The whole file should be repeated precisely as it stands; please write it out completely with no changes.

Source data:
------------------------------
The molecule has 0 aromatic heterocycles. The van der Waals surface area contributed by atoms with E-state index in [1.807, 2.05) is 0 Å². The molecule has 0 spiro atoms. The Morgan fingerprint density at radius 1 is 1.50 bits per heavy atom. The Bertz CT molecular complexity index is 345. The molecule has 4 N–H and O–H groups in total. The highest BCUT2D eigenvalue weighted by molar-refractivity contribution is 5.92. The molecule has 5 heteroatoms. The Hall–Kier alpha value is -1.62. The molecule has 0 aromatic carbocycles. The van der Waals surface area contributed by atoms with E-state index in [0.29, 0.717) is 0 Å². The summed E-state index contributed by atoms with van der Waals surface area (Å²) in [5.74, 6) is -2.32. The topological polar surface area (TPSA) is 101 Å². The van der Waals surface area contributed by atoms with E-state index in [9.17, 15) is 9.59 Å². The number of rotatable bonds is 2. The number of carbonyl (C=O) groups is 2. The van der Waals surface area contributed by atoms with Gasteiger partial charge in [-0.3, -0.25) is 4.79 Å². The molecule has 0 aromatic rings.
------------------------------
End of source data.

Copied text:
The molecule has 0 aromatic heterocycles. The van der Waals surface area contributed by atoms with E-state index in [1.807, 2.05) is 0 Å². The molecule has 0 spiro atoms. The Morgan fingerprint density at radius 1 is 1.50 bits per heavy atom. The Bertz CT molecular complexity index is 345. The molecule has 4 N–H and O–H groups in total. The highest BCUT2D eigenvalue weighted by molar-refractivity contribution is 5.92. The molecule has 5 heteroatoms. The Hall–Kier alpha value is -1.62. The molecule has 0 aromatic carbocycles. The van der Waals surface area contributed by atoms with E-state index in [0.29, 0.717) is 0 Å². The summed E-state index contributed by atoms with van der Waals surface area (Å²) in [5.74, 6) is -2.32. The topological polar surface area (TPSA) is 101 Å². The van der Waals surface area contributed by atoms with E-state index in [9.17, 15) is 9.59 Å². The number of rotatable bonds is 2. The number of carbonyl (C=O) groups is 2. The van der Waals surface area contributed by atoms with Gasteiger partial charge in [-0.3, -0.25) is 4.79 Å². The molecule has 0 aromatic rings.